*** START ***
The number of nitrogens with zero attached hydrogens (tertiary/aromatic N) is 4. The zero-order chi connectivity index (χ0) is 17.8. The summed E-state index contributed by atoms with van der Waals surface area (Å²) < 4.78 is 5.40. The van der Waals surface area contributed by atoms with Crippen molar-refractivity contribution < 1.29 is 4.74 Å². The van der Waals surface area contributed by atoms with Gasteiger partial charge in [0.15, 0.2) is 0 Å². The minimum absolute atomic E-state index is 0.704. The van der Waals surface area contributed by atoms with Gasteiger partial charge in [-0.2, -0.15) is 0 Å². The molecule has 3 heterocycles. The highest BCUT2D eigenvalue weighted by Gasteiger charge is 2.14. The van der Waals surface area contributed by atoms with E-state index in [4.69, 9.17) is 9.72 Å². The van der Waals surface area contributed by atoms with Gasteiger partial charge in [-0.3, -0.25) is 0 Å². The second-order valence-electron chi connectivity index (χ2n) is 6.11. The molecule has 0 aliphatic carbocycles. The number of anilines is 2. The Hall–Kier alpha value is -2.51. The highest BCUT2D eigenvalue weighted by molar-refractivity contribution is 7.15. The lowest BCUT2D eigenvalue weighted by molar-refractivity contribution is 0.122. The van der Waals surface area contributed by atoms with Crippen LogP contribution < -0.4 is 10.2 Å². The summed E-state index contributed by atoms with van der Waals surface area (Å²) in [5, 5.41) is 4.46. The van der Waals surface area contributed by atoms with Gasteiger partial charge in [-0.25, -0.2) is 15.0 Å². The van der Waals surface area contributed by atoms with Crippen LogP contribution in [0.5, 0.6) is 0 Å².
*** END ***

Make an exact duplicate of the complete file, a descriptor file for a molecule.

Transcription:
The number of nitrogens with zero attached hydrogens (tertiary/aromatic N) is 4. The zero-order chi connectivity index (χ0) is 17.8. The summed E-state index contributed by atoms with van der Waals surface area (Å²) < 4.78 is 5.40. The van der Waals surface area contributed by atoms with Crippen molar-refractivity contribution < 1.29 is 4.74 Å². The van der Waals surface area contributed by atoms with Gasteiger partial charge in [0.15, 0.2) is 0 Å². The minimum absolute atomic E-state index is 0.704. The van der Waals surface area contributed by atoms with Gasteiger partial charge in [-0.2, -0.15) is 0 Å². The molecule has 3 heterocycles. The highest BCUT2D eigenvalue weighted by Gasteiger charge is 2.14. The van der Waals surface area contributed by atoms with E-state index in [4.69, 9.17) is 9.72 Å². The van der Waals surface area contributed by atoms with Gasteiger partial charge in [-0.3, -0.25) is 0 Å². The second-order valence-electron chi connectivity index (χ2n) is 6.11. The molecule has 0 aliphatic carbocycles. The number of anilines is 2. The Hall–Kier alpha value is -2.51. The highest BCUT2D eigenvalue weighted by molar-refractivity contribution is 7.15. The lowest BCUT2D eigenvalue weighted by molar-refractivity contribution is 0.122. The van der Waals surface area contributed by atoms with Crippen LogP contribution < -0.4 is 10.2 Å². The summed E-state index contributed by atoms with van der Waals surface area (Å²) in [5, 5.41) is 4.46. The van der Waals surface area contributed by atoms with Gasteiger partial charge in [-0.25, -0.2) is 15.0 Å². The van der Waals surface area contributed by atoms with Crippen LogP contribution in [0.5, 0.6) is 0 Å².